“George! What the hell...” the Captain trailed off as she fell unconscious. The Lassiter clattered to the deck.
“What the fuck, George!” Manfred swore.
“Help me get her down to cryo.”
“No! What the hell is happening?”
“Captain's pregnant. Derick was the father.”
“Son of a bitch. That's what you meant when you said she fit the qualifications.”
“Yes. Now help me carry her before she wakes up.”
The navigator nodded and grabbed Sylvia's ankles. With effort, the two men carried the captain off the bridge.
Kansas had fifteen unused cryo chambers. Ten of those chambers had already been put into use for the same number of women on board who were pregnant and not yet into their third trimester. Any later in their pregnancies than that, and the fetus would not survive the the cryo process.
Captain Marsh was only three and a half months pregnant. It was her duty to be the last officer alive on the ship. A duty stolen from her by her first officer.
“She's gonna be pissed when she wakes up,” Manfred remarked as he and George carefully laid the nude body of their captain in the cryo chamber.
“Not like I'm going be around for her to yell at me. And at least she will wake up.”
“You have a point.”
George inserted the IV needle into Sylvia's arm like the ships chief medical officer had instructed him. He began administering the chemical cocktail that would keep ice crystals from forming in the captain's cells when the freezing process began.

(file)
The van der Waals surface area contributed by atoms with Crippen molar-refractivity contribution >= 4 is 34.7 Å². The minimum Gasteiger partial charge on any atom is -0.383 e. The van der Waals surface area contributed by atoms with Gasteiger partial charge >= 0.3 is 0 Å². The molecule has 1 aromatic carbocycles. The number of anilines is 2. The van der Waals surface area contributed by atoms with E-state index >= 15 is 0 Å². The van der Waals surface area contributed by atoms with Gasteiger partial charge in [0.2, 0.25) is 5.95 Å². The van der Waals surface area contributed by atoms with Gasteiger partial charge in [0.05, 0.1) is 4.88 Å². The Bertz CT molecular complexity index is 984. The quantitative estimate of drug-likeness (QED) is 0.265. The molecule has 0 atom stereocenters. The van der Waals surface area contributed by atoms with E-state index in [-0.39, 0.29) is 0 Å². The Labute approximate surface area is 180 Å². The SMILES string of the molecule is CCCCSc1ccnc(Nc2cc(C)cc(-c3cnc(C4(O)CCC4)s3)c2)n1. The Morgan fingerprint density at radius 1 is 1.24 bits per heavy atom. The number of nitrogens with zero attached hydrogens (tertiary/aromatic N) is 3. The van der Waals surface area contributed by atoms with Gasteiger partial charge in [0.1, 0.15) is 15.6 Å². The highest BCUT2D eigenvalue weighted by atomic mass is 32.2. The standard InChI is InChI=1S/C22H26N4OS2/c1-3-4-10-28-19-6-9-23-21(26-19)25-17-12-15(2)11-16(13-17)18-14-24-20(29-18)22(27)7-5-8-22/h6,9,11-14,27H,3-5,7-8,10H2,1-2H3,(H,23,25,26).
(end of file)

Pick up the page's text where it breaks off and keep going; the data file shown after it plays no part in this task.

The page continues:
Drugs administered, George closed the cover to the chamber and activated the automatic systems. The clear front of the chamber frosted over as liquid helium sprayed on the the captain's body.
“Godspeed, Sylvia. Don't be too mad at me,” George said quietly, his hand resting on the chamber. Turning he looked at the navigator, “See you on the other side, Manfred.”
“You too, George.”
The two last members of the crew of the Kansas walked side by side back to the command section of the ship. With one last handshake, Manfred entered his cabin.
Laying on the bed, he calmly pulled out the syringe containing the morphine that the ship’s doctor had given him.
Manfred was dead less than a minute after he had administered the drug. A slight smile on his now placid face.
George sat in the command chair. He looked around the bridge one last time before keying in commands on the screen built into the arm. Moments later, alarms began to sound as the life support systems were shut down. He silenced the alarms.
George fastened the seatbelt to keep him from floating away from the command chair as the gravity shut down. He had one last thing to do. Flipping on the log recorder, he began to speak.
“This is the last log entry for the EES Kansas, First Officer, George Tashima recording...”
After he had finished speaking. George shut off the recorder and sighed. He reached out and grabbed the Lassiter pistol floating next to the chair.
The last sound heard on the bridge of the Kansas was a small pop as the crimson beam bored a hole through George's skull.
Maybe this hadn't been such a good idea. Keeping two six year olds, a five year old and a one year old entertained and out of mischief had turned out to be a daunting task.
The kids loved space travel, but this was the longest they had been cooped up in the ship in their short lives. Previous to this, the longest trip had been two and a half weeks when they flew to Kerry so Kaylee's parents could meet their new grandson. That was a year ago.
Now, three weeks into a five week trip, the kids were bouncing off the walls.
Little Jack was fairly easy to keep happy as the one year old didn't require quite as much entertainment as the older kids did. Jefferson wasn't too bad. He was content to play games with his cousins, read and watch cartoons.